Dealing with government shouldn’t be an ordeal of time consuming paperwork and navigating a maze of disjointed services, but that’s what the Commonwealth is trying to end for all governments and citizens.
This ambitious new goal has come in the form of the Digital Transformation Office (DTO), which was initially announced in January 2015 with the aim to deliver government services digitally from start to finish.
In other words, the government wants to bring its confusing web of fragmented and incoherent frontline services into the 21st century by simplifying communications into a more unified user-interface for Australian families and businesses who don’t necessarily understand the jargon.
And it’s an easy pitch to sell for Federal Minister for Communications Malcolm Turnbull, who championed the establishment of the DTO and its expected benefits at the CeBIT Australia 2015 conference in Sydney on 6th May, 2015.
Mr Turnbull laid the groundwork for the establishment of the DTO, illustrating that the prelude to its development was the need for innovation and the fact that so many services delivered by the private sector are completely digital.
“If you can order a pizza, taxi or pair of shoes through an app and monitor the status of these items through to delivery, or complete all of your banking through a smartphone, it’s not unreasonable to expect government to make its services as widely available,” Mr Turnbull said.
His rhetoric mirrored that of New South Wales Minister for Finance and Services Dominic Perrottet in his own speech to the CeBIT 2015 conference, where government services must become purely digital so that services can be delivered more efficiently to a citizenry that does everything digital by default.
Mr Turnbull said government needs to embrace change and adapt in-line with the expectations of its customers.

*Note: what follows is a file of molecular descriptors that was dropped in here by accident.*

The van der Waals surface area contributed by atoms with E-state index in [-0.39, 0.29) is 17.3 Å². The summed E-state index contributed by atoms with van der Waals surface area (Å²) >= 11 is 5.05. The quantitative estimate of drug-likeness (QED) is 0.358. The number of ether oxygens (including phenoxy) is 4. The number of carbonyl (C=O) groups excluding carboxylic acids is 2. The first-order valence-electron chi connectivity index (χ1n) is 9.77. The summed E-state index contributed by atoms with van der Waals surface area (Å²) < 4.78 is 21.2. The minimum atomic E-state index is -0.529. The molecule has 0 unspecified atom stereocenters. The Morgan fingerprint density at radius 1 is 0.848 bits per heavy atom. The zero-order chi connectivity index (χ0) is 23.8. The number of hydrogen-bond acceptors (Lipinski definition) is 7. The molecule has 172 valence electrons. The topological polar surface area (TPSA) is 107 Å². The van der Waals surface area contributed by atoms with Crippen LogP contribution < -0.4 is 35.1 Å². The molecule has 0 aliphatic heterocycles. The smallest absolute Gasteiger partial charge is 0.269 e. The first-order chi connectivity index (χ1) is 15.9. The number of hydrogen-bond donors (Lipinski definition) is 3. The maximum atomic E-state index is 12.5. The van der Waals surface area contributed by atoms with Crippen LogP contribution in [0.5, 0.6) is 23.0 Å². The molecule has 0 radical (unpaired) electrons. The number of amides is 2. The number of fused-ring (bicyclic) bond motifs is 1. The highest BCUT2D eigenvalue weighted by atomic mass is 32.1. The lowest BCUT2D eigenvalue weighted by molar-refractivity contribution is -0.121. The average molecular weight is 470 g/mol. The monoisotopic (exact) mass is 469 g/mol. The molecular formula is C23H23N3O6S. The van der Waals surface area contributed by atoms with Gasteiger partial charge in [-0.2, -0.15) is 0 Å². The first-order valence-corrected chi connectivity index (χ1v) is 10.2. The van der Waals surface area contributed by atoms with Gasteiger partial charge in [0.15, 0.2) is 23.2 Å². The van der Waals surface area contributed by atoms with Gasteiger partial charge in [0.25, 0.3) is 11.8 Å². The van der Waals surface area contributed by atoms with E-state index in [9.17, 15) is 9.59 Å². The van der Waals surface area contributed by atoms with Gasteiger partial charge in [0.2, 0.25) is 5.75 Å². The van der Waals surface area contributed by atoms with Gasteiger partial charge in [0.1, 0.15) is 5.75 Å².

This is part of Mr Turnbull’s ambitious pledge to make Australia the “world’s leading digital economy”.
And a big part of that is by unifying government services so that they’re essentially all talking to each other and that one hand knows what the other is doing.
The big problem for people trying to access government services is what is called a “siloed approach”, where if they’re talking to Centrelink, that agency doesn’t necessarily know their details that they might have entered at another agency.
In a broader community that’s embracing more centralised digital services in other sections of their lives, this form of duplication would be seen as time consuming, inefficient, and among the more easily outraged and volatile members of the social media universe who like to vent their fury at every inconvenience, it’s plain laughable.
“The ‘tell us once’ functionality will enable individuals and businesses to update their contact details with the government once and choose to share this information with other relevant agencies seamlessly through myGov,” Mr Turnbull said.
And the myGov system isn’t just for federal government services.
Local and state government are also getting a stake where according to Mr Turnbull, it will come at “no cost”, except for those associated with initial onboarding.